The changes included the new requirement that people who file complaints be involved in any agreement to resolve the case without a church trial. That change took effect on Jan. 1.

Nelson, who has also served as an advocate for clergy accused of officiating at same-sex weddings, said the change would be a positive one in most cases.

“This case involving Bud is an example, I think, where it would have produced a far superior resolution to get their input and buy-in,” Nelson said. “But when judicial complaint processes are used as a tool for settling theological disagreements, I think they are being misused.”

Cassandra Lawrence, the second advocate for the women, said she has heard from other women who accuse Heckman of harassment, including a woman who contacted her this week. All told, she said, at least 18 women have made allegations, though only four filed the complaints. 

However, K.R., one of the women who joined in the complaint, expressed concern that the resolution could hurt future efforts at accountability. She asked that her initials be used for fear of retaliation from Heckman.
 
“What this settlement says to victims of abuse is that they should think twice before filing a complaint, no matter how horrible their experience may be,” she said.

K.R. also met Heckman through interfaith work and dated him in 2011. But after breaking off the relationship in early 2012, she said he continued to email, call and visit her apartment despite her pleas for him to stop. She said he also threatened to prevent her from staying in United States on a work visa. After she filed a police report, Heckman was arrested. He subsequently pleaded guilty to disorderly conduct in a New York City court.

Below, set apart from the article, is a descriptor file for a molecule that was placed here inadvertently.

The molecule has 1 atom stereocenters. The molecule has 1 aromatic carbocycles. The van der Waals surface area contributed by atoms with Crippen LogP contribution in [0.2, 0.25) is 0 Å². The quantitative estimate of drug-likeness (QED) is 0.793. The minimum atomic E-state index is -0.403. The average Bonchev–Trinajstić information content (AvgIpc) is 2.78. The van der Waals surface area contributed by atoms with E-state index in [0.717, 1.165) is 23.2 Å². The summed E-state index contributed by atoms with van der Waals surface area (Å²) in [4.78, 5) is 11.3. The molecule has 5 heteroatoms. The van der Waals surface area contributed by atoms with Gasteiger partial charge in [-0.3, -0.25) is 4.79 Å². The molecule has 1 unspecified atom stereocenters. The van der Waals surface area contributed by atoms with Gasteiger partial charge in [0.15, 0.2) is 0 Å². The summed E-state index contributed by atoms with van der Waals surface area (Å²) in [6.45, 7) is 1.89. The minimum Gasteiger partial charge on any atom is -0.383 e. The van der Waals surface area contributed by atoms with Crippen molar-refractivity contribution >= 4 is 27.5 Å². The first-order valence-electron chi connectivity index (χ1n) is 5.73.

More about the complaint process

The United Methodist Commission on the Status and Role of Women provides information about the denomination’s complaint process. 
To learn more 
“Bud retaining his clergy credentials means that he retains tax benefits and is allowed to keep calling himself ‘The Rev. Bud Heckman,’ a title that allows him to maintain his VIP pass into interfaith and other faith-based spaces,” K.R. said.
 
Heckman has held leadership roles in interfaith circles for years. During the Obama administration, he served on the Interreligious Cooperation Task Force of the White House Office of Faith-Based and Neighborhood Partnerships.
 
But as the allegations became known, he has been asked to leave various positions. Tri-Faith Initiative, an Omaha, Nebraska, organization where he was executive director, severed ties with Heckman in February 2019 “as soon as we confirmed that there was some validity to the allegations,” Wendy Goldberg told the Omaha World-Herald. Goldberg is the initiative’s interim executive director.
 
Last year, the Religion Communicators Council board of governors also asked Heckman to step down as its president after the accusations came to light, Shirley Struchen, RCC’s executive director, told UM News. Staff at UM News are members of the professional organization. 

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Palmer, the West Ohio bishop, told UM News that the conference’s leadership feels Heckman “is ineligible for further appointment.”

The Book of Discipline, the denomination’s policy book, calls church trials “an expedient of last resort” and urges a just resolution of complaints before it ever gets to that point.

Still, Laura Heckman — another formal accuser and the clergyman’s ex-wife — said she sees in the resolution “a missed opportunity.” This is the first such United Methodist complaint to become public since the #MeToo movement started drawing greater attention to sexual misconduct.

“I think that the West Ohio Conference has systematically ignored our pleas to fully listen to our experiences,” she said.
 
Hahn is a multimedia news reporter for United Methodist News. Contact her at (615) 742-5470 or newsdesk@umnews.org. To read more United Methodist news, subscribe to the free Daily or Weekly Digests.